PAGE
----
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Congressional Committee refuses 'keys back' mortgage reform

Source: El Pais - Mon 1st Aug 2011

A Congressional committee reviewing the Spanish mortgage system has rejected proposals that would allow defaulting borrowers to cancel their debt by handing back their house keys, something commonplace in the USA.

The commission did however make proposals that would see greater regulation within the industry - particularly concerning how the value of properties is arrived at - agencies which have been accused of working alongside banks to inflate house prices.

Earlier this month the government passed a decree which intends to address the plight of evicted debtors by protecting more of their wages from being claimed by banks, and changes the way debt is calculated once a foreclosure has taken place.

Currently, if a bank manages to sell a foreclosed home, that amount is reduced from the outstanding debt. However, in today's market it is commonplace for there to be no interest in the property, which means that the bank then takes over the house for 50% of the value, and wipes the amount off the remaining debt - leaving the borrower still owing. The new legislation raises the proportion the bank now has to pay in the event of non-sale to 60%.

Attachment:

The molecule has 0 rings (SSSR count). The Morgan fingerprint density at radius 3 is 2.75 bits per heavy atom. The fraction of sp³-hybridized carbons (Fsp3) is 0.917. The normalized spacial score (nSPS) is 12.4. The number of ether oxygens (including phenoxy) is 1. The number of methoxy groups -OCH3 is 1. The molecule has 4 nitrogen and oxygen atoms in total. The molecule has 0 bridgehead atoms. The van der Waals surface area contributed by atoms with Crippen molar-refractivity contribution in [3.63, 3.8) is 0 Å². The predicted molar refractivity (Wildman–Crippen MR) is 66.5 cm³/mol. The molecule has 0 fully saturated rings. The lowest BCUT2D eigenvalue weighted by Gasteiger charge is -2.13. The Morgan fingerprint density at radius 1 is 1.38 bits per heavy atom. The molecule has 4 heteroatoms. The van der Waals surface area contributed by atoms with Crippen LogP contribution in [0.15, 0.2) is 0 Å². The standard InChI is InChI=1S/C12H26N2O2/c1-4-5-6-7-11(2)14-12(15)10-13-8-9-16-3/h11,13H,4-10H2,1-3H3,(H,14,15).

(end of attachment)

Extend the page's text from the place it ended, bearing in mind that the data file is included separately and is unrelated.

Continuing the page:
The Spanish Banking Association says that this measure would damage the country's low-interest-rate mortgage system: even now, as loan-shy banks raise rates, they can still be below 3%, with repayment periods of up to 40 years and no mandatory mortgage default insurance.

The Association claims that if such as measure were to be approved it would mean banks granting fewer, smaller and more costly loans to be repaid over a shorter time. This would result in almost 98% of mortgage-holders who do make their payments on time being penalised.

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